Effective data visualization supports cognition in many ways. It reduces cognitive load on the user, aids in problem solving, and facilitates discovery of insights. Poor visualizations, on the other hand, confuse and lead to wrong conclusions.

Since cognitive science has given us tremendous understanding of the mechanisms and processes by which we perceive things, comprehend them, and use them for decision-making, it’s reasonable to assume that such findings are very relevant to dashboard design issues. How users interpret data, what demands our designs place on their attention, what knowledge they need for making effective decisions―all these factors need to be considered while designing an information dashboard. Here are four guidelines derived from studies on human cognition that can be applied while designing information dashboards:

1. Put an Emphasis on Readability

To perform any kind of analysis using a dashboard, the user must be able to extract and process visual stimuli reliably and quickly. The interface should be such that it guides visual processing and doesn’t deter it.

Smashing Magazine image

Image source: Smashing Magazine

In the visualization above, the busy background image makes the chart cluttered and reduces its readability. To enhance readability, there should be proper contrast between the chart background and the data plots.

Using a dashboard, the user must be able to extract and process visual stimuli reliably and quickly

Also, prioritization of information helps make the dashboard more readable. As Amanda Cox, Head of The New York Times Graphic Department once noted, “Data isn’t like your kids. You don’t have to pretend to love them equally.” Know where to focus your user’s attention.

Dashboard Formatting

Image Source: Stephen Few, With Dashboards Formatting & Layout Definitely Matter

The layout of the dashboard can be roughly divided into four quadrants based on the importance it accords to its respective content. The top-left quadrant is the section that gains the maximum attention from the user so the most important metrics should occupy this section. The other metrics should then be distributed based on their order of importance.

2. Minimize Cognitive Load

Theoretical insights into cognitive architecture emphasize the memory constraints of humans. These lessons have been learned by the HCI community who argue that interaction sequences should be designed to minimize short term memory load. Since recognition memory is superior to absolute recall, the dashboard should provide all the information that the user needs for a specific analysis in front of his or her eyes. (The details of how a dashboard can reduce the dependence on short term memory are covered in my article "The Psychology Behind Information Dashboards".)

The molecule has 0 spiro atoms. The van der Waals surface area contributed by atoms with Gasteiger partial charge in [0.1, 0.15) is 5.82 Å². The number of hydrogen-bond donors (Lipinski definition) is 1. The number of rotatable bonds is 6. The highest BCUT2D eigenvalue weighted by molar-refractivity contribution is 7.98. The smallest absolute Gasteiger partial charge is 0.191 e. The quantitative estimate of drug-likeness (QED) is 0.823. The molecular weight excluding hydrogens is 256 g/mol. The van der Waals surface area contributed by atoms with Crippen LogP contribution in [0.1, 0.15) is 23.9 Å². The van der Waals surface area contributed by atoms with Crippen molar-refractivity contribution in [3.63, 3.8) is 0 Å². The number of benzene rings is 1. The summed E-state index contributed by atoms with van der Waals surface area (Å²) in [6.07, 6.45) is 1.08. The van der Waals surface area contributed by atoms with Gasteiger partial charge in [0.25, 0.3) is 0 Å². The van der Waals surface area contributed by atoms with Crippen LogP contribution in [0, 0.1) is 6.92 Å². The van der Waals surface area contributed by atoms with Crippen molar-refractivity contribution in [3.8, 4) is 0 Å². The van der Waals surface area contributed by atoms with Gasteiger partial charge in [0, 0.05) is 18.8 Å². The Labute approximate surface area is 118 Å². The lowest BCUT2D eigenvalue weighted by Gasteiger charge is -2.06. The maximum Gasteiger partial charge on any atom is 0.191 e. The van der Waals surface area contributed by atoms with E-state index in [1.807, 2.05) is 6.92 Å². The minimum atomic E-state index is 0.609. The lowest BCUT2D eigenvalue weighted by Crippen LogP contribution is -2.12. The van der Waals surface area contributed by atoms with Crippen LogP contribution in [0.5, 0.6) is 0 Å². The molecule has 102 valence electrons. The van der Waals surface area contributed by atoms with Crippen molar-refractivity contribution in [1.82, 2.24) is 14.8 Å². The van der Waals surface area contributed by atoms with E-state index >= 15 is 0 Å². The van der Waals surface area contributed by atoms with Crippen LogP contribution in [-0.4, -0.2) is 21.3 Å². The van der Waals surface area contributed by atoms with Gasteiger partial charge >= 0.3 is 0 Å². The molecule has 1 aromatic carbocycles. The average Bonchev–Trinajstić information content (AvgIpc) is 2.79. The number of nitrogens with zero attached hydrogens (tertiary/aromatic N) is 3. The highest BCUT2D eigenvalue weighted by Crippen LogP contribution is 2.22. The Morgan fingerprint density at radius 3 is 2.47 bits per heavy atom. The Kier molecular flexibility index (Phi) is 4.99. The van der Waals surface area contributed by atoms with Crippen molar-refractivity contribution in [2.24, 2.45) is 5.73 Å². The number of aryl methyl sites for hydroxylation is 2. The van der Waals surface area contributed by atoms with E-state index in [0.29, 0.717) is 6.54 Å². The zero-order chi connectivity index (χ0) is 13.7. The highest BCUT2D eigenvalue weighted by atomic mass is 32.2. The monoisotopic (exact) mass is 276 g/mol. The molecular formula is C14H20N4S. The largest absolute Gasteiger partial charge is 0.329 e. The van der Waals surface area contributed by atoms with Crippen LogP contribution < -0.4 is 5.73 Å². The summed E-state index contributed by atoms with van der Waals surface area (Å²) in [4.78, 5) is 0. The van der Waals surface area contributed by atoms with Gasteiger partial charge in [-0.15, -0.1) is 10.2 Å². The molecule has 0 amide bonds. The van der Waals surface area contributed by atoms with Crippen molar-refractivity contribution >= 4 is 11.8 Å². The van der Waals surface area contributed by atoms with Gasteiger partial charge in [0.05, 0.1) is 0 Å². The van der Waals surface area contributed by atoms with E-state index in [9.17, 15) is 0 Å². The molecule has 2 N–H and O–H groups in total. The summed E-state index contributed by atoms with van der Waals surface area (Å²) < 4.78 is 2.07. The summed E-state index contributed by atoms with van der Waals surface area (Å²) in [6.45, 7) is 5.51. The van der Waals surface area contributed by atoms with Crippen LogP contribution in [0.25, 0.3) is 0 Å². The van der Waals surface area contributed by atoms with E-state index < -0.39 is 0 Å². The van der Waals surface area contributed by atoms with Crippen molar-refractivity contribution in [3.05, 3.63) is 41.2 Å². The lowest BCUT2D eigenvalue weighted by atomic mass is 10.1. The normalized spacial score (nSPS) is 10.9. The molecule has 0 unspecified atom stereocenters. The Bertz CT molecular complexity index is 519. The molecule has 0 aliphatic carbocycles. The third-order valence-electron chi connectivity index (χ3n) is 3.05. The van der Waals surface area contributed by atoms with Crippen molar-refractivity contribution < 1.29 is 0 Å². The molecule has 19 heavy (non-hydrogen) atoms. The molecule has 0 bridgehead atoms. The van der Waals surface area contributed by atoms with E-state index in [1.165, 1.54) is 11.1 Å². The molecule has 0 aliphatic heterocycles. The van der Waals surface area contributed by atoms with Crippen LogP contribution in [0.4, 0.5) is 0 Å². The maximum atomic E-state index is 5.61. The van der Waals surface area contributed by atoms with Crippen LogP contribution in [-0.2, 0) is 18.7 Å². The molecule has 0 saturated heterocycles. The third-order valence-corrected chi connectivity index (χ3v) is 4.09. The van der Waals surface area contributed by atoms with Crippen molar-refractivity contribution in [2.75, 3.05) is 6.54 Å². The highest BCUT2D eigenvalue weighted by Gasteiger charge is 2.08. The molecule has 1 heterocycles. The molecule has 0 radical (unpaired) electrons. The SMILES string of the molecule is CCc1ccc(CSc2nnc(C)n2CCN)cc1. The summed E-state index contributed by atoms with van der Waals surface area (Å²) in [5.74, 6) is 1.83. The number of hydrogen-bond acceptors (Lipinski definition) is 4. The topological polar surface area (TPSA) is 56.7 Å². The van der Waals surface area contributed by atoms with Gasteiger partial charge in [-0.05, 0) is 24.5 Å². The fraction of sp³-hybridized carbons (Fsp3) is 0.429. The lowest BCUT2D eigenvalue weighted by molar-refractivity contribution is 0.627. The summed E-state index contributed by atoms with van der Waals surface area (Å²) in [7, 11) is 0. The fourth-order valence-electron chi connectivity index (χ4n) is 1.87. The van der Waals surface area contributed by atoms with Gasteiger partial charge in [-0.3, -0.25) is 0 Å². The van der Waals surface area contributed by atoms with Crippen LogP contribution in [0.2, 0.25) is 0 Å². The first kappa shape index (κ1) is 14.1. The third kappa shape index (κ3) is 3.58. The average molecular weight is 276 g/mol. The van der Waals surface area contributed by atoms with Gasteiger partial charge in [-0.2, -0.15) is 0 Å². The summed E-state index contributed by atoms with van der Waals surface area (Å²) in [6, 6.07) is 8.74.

3. Use Graphical Representation

We are wired for visualization. Whether it’s graphs putting raw data into a perspective or the use of icons, which helps to overcome issues of limited real estate, we do value a picture over a thousand words.

Sprout Social dashboard

To make dashboards easier to comprehend, couple icons with one-two word text labels (pop-up or otherwise) that explain the meaning to users who find the representations difficult to decipher.

4. Follow Gestalt Laws

Gestalt psychology offers a set of laws that explain how we perceive or intuit patterns and conclusions from the things we see. Applying these laws to charting and data visualization can help users easily identify patterns in their data. Some of these laws are:

Law of Prägnanz: This law states that the human brain tends to process simple patterns—patterns that are regular, even, and orderly—faster than patterns that are more complex. To understand this, consider the two charts below. If you were asked to find the top performer from these two charts, which chart would you find easier to get the data from?

It is easier to see that James is the top performer in the second chart because the data plots are ordered here. If the data is name or category-based, and not time-based, it is a good idea to arrange the data in descending/ascending order.

Law of Focal Point: This law states that in a visual presentation, distinctive objects create a focal point. For example, if you want to focus your user’s attention on a specific data point, you can create a focal point by using a different color.

In this chart, China is the focal point due to its difference in color from the other data plots.

Further reading: How to Make Data Visualization Better with Gestalt Laws


Information dashboards aim to augment human cognitive abilities and aid in decision-making. The challenges of designing an effective dashboard are many, but the potential benefits make this a challenge worth pursuing. The key is not in finding what’s most exciting or what’s most outside-the-box but in applying simple concepts which we know but still tend to overlook.


Image of colorful brain courtesy Shutterstock.